• Confirmation: It’s crucial not to jump into a trade at the first sign of a bounce or breakout. Potential traders often wait for confirmation. This could be a candlestick pattern or  a retest of the level
  • Risk Management: Last but not least, effective risk management is vital. Traders should always try to use target levels to limit their potential drawdown in case the price moves against them. The exact placement of the target level will depend on the trader’s strategy and risk tolerance.

Timeframe Consideration

  • The timeframe of analysis refers to the period represented by each candlestick (or bar) on the price chart. This could range from a 1-minute chart (where each candlestick represents 1 minute of price data) to a monthly chart (where each candlestick represents a month’s worth of price data).
  • Higher Timeframes: Support and resistance levels identified on higher timeframes (such as daily, weekly, or monthly charts) are usually considered more significant. These levels are visible to a large number of traders and are likely to influence the market more strongly. If you’re a swing trader or a position trader, you would typically focus on these higher timeframes.
  • Lower Timeframes: For day traders or scalpers, who try to aim to generate potential opportunities from short-term price fluctuations, lower timeframe charts (such as 1-minute, 5-minute, or 15-minute charts) are more appropriate. These charts can try to help identify intra-day support and resistance levels, providing trading opportunities throughout the day. However, these levels tend to be less significant and might not hold as strongly as levels identified on higher timeframes.
  • Multi-timeframe Analysis: Many experienced traders use a multi-timeframe strategy, where they analyze the currency pair on multiple timeframes before making a trading decision. For instance, they might use a higher timeframe to try identifying the major support and resistance levels and the overall trend, and then drop to a lower timeframe to find more precise entry and exit points.

Best Support and Resistance Trading Strategy Pros & Cons


  • Simplicity: The strategy is easy to understand and implement, even for beginners. It doesn’t rely on complex mathematical calculations but on clear graphical representations on the chart.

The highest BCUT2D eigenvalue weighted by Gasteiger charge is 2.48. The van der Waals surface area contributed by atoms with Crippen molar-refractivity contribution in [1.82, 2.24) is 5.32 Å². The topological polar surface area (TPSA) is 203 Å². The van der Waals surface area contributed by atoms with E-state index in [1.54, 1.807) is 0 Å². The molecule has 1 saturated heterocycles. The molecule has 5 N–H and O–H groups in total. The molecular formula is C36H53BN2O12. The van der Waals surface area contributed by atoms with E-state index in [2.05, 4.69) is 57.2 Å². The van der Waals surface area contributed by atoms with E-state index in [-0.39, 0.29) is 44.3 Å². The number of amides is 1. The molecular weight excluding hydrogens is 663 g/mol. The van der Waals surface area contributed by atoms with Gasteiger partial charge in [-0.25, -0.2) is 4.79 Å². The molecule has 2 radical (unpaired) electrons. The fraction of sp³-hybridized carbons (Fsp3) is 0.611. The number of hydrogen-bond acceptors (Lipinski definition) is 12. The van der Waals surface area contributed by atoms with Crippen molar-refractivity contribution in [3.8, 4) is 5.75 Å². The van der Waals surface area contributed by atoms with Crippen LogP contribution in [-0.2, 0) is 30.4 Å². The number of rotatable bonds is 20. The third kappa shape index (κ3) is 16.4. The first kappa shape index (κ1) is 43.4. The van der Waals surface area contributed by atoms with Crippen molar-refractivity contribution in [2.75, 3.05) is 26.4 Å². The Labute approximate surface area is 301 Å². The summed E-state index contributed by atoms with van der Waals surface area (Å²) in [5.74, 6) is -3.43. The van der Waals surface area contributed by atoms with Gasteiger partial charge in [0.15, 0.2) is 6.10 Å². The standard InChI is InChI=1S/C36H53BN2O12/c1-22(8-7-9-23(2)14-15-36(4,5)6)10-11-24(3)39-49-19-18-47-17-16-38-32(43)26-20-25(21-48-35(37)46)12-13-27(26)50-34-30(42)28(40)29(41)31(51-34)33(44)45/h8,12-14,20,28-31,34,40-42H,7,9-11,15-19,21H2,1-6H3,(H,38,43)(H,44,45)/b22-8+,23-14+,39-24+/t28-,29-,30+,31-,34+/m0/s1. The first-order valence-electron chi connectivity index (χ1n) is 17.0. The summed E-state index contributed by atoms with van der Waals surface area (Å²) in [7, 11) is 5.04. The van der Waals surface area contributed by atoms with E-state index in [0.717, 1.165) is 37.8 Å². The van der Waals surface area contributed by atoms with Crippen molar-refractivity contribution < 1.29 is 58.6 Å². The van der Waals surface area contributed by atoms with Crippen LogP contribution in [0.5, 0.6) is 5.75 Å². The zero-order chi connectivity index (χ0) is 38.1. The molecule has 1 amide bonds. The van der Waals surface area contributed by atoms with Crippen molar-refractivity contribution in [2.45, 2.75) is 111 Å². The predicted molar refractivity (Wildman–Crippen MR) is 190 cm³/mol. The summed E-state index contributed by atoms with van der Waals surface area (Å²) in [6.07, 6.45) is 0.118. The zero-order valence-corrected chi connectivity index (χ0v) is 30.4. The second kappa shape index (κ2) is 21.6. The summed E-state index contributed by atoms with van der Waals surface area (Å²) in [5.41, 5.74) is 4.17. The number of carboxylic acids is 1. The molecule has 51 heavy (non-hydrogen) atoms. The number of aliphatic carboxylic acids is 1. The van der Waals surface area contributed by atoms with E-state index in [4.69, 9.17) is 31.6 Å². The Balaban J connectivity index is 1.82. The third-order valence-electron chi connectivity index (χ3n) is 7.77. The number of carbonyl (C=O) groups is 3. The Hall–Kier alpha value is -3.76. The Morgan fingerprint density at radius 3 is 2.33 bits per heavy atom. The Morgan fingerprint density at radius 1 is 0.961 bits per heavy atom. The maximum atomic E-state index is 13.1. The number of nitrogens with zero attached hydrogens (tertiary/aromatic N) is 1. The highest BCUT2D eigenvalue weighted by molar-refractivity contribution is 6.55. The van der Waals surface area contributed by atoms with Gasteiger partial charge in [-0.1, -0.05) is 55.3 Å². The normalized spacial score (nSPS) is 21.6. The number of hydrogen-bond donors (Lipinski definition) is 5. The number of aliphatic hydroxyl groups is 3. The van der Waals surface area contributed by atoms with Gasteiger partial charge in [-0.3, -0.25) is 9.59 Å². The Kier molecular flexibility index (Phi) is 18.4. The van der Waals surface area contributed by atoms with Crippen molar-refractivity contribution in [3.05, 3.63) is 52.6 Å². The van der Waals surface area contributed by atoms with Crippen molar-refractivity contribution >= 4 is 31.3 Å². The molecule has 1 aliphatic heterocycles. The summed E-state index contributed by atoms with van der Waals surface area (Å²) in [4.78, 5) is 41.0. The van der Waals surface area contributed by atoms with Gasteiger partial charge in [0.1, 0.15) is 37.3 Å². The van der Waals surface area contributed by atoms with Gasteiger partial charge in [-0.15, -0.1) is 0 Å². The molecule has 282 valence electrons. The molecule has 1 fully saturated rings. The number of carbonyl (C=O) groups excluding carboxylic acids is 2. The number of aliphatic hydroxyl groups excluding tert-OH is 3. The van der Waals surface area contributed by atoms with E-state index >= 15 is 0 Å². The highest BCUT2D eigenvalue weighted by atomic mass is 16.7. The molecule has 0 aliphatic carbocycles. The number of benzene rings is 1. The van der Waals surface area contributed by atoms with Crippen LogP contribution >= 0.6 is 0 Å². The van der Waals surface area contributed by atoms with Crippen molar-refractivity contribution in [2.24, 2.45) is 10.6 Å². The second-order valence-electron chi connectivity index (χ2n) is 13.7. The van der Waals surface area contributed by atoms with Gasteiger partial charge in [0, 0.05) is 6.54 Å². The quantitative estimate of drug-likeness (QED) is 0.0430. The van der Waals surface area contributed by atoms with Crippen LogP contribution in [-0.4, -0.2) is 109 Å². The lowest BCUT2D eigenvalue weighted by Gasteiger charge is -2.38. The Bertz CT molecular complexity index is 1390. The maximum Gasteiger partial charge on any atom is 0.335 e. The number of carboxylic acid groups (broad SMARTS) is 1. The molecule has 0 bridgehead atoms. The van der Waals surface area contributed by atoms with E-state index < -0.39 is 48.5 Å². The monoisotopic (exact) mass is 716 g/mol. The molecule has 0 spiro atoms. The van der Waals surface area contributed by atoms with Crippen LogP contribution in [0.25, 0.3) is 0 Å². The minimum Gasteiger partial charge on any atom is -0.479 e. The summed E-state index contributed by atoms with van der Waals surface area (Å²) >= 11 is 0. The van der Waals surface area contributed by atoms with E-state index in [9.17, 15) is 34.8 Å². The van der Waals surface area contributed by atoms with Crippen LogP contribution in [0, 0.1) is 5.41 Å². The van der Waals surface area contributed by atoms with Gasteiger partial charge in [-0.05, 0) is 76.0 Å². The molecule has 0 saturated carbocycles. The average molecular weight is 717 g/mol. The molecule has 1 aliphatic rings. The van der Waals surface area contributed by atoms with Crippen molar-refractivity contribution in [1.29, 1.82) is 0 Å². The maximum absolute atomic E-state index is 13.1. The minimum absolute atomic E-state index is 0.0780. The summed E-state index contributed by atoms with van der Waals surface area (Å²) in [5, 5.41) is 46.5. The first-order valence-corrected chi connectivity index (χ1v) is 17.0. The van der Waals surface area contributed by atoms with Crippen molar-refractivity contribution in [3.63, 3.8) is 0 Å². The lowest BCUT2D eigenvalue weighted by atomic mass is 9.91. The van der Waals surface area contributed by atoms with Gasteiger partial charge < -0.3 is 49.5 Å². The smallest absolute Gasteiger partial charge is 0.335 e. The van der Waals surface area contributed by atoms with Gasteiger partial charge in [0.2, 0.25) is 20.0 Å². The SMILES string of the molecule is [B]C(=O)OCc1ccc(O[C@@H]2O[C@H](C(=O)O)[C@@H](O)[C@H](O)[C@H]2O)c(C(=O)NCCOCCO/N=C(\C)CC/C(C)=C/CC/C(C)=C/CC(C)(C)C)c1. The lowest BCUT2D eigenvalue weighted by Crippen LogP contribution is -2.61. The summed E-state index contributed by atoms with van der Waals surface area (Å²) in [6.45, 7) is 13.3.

• Versatility: The strategy can be applied in various market conditions, whether trending or range-bound, and across different timeframes, suiting a range of trading styles.
  • Predictability: Support and resistance levels try to serve as psychological benchmarks where price is likely to react. This tries to help traders anticipate potential price movements and plan their trades accordingly.
  • Risk Management: These levels try to provide clear points for target levels, facilitating effective risk management.


  • Subjectivity: Identifying support and resistance levels involves a degree of subjectivity. Two traders may not always agree on the exact levels, leading to inconsistent results.
  • False Breakouts: The price often tests the support and resistance levels, leading to false breakouts. If a trader misinterprets this as a breakout, it can result in drawdowns.
  • Not Foolproof: Support and resistance levels are merely probabilities, not certainties. There’s always a chance that the price won’t respect these levels.
  • Requires Patience: This strategy often requires waiting for the price to reach the support or resistance levels, which can test a trader’s patience and discipline.
  • Dependence on Volume: The strength of a support or resistance level often depends on trading volume. In forex, where there’s no centralized exchange, volume data might not be as reliable.


In conclusion, the support and resistance trading strategy is a fundamental approach used in forex trading that tries to leverage the market’s tendency to move towards certain price levels, known as support and resistance levels, before bouncing back or breaking through.

The simplicity and versatility of this strategy make it appealing to traders of all experience levels. Whether it’s applied in a trending market or a range-bound market, across different timeframes, it tries to offer insights into potential trading opportunities.

However, the strategy is not without its challenges. The identification of these key levels involves a degree of subjectivity and can be influenced by factors like false breakouts or lack of trading volume. Therefore, careful chart analysis, patience, and disciplined risk management are vital for this strategy to be successful.